After a few years of trial and error, beans are the last thing I now plant. We often have miserable germination if it is not warm enough for the soil to dry out quickly. Even so, I still ended up replanting a bunch of cowpeas and Kabouli garbanzo beans... a new one for us.

Your plants always look so nice,

Mike

 
At 5:13 PM, Blogger Nicole said...

Wow, those tomatoes do have the most unusual flower/fruit formation. Hope you get to enjoy lots of ripe cherries soon.

 
At 10:08 PM, Anonymous easygardener said...

I think Yard long beans can only be grown under cover in this country - because they need a lot of warmth. Have you got room to grow some in a greenhouse? I'm getting quite excited about my first Courgette - I guess the novelty will wear off when I'm inundated with them.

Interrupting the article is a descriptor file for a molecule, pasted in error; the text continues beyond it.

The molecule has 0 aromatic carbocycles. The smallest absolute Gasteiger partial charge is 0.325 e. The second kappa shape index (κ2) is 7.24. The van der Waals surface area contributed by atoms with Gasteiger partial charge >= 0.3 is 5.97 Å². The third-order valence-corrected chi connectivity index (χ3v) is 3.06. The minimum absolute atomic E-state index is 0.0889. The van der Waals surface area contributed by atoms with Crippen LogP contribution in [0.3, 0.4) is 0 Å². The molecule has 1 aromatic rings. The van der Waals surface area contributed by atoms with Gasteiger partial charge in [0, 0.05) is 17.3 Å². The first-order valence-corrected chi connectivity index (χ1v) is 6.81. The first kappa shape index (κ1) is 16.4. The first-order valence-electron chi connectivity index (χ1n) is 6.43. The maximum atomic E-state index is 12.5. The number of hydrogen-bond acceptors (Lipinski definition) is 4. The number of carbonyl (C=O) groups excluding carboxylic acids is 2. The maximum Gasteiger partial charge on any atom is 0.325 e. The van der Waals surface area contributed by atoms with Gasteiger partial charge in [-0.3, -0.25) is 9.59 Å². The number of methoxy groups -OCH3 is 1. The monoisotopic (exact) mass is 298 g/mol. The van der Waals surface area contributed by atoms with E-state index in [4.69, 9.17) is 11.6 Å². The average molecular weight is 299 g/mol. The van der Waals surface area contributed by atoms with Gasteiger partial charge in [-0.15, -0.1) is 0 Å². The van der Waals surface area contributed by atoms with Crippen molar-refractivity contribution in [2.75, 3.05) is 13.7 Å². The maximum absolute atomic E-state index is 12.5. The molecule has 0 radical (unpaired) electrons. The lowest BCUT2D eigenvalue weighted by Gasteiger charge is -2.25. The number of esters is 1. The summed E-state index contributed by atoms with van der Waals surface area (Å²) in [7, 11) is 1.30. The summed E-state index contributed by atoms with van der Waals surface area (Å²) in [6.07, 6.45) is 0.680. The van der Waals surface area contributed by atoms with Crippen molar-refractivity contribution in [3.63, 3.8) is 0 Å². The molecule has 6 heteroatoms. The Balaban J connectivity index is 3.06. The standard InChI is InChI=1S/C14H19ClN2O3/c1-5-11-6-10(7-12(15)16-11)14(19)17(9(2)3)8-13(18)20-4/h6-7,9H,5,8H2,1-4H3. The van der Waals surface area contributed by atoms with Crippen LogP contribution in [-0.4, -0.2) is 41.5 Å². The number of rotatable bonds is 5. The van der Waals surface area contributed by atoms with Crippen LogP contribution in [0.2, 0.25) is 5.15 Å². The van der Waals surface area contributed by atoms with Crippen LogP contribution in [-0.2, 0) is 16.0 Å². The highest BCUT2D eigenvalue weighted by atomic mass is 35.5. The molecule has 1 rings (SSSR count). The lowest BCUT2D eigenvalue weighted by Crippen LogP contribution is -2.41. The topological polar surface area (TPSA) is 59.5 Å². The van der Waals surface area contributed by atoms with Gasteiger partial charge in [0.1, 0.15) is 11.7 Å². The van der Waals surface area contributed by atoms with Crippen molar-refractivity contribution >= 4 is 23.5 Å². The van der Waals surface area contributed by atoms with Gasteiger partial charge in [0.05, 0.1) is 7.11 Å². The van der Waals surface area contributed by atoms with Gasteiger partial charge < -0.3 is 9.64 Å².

At 8:13 AM, Anonymous Soilman said...

Top courgette, Matron. Mine aren't even flowering yet. Well impressed.

 
At 4:33 PM, Blogger Vaiva said...

Ok, I am puting the Ildi tomato on my wish list. I used to see photos on internet and I thought, maybe they are keeping two or three branches together - that is why they look so big, but in your photo it is obvious it IS big...

 
At 9:59 PM, Blogger Scarlett the Heavenly Healer said...

Unfortunately I got caught in the storm while I was at my allotment!

Beans look fab - wish mine were better...

 
At 4:28 AM, Blogger Kalena Michele said...

Those zucchinis (Black Forest) look divine! Mine keep blooming and falling off :( No fruit yet. But I still have hope!

 
At 6:57 AM, Anonymous Rumela said...

The yard-long bean is a popular choice in Asian communities for Thai curries, stews, and braised side dishes. Yard-long beans take about twice as long to cook as regular string beans. They have a nutty flavor, stronger than that of green beans. Yard-long beans are easy to grow, but they need more heat than I can give them in coastal Maine. Seed is widely available.